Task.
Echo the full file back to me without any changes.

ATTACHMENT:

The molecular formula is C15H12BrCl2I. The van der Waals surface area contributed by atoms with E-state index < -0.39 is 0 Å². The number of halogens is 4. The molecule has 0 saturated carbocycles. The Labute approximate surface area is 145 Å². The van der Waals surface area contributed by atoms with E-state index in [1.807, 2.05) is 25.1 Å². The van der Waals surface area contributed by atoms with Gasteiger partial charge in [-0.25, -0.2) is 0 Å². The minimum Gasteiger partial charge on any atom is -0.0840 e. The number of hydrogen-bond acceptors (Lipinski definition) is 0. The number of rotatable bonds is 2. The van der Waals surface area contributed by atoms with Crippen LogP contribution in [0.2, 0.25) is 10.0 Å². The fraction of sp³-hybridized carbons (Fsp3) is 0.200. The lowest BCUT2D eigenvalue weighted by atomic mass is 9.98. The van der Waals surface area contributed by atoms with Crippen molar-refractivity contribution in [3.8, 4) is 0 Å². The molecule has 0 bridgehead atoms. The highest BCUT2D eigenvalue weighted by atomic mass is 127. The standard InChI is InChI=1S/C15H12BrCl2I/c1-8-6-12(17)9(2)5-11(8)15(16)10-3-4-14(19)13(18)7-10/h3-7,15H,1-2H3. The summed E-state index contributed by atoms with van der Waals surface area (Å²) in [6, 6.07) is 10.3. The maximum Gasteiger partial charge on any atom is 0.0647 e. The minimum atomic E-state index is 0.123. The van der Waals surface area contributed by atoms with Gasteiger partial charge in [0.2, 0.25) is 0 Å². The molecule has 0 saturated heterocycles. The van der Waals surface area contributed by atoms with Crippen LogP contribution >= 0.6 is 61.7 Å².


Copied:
The molecular formula is C15H12BrCl2I. The van der Waals surface area contributed by atoms with E-state index < -0.39 is 0 Å². The number of halogens is 4. The molecule has 0 saturated carbocycles. The Labute approximate surface area is 145 Å². The van der Waals surface area contributed by atoms with E-state index in [1.807, 2.05) is 25.1 Å². The van der Waals surface area contributed by atoms with Gasteiger partial charge in [-0.25, -0.2) is 0 Å². The minimum Gasteiger partial charge on any atom is -0.0840 e. The number of hydrogen-bond acceptors (Lipinski definition) is 0. The number of rotatable bonds is 2. The van der Waals surface area contributed by atoms with Crippen LogP contribution in [0.2, 0.25) is 10.0 Å². The fraction of sp³-hybridized carbons (Fsp3) is 0.200. The lowest BCUT2D eigenvalue weighted by atomic mass is 9.98. The van der Waals surface area contributed by atoms with Crippen molar-refractivity contribution in [3.8, 4) is 0 Å². The molecule has 0 bridgehead atoms. The highest BCUT2D eigenvalue weighted by atomic mass is 127. The standard InChI is InChI=1S/C15H12BrCl2I/c1-8-6-12(17)9(2)5-11(8)15(16)10-3-4-14(19)13(18)7-10/h3-7,15H,1-2H3. The summed E-state index contributed by atoms with van der Waals surface area (Å²) in [6, 6.07) is 10.3. The maximum Gasteiger partial charge on any atom is 0.0647 e. The minimum atomic E-state index is 0.123. The van der Waals surface area contributed by atoms with Gasteiger partial charge in [0.2, 0.25) is 0 Å². The molecule has 0 saturated heterocycles. The van der Waals surface area contributed by atoms with Crippen LogP contribution >= 0.6 is 61.7 Å².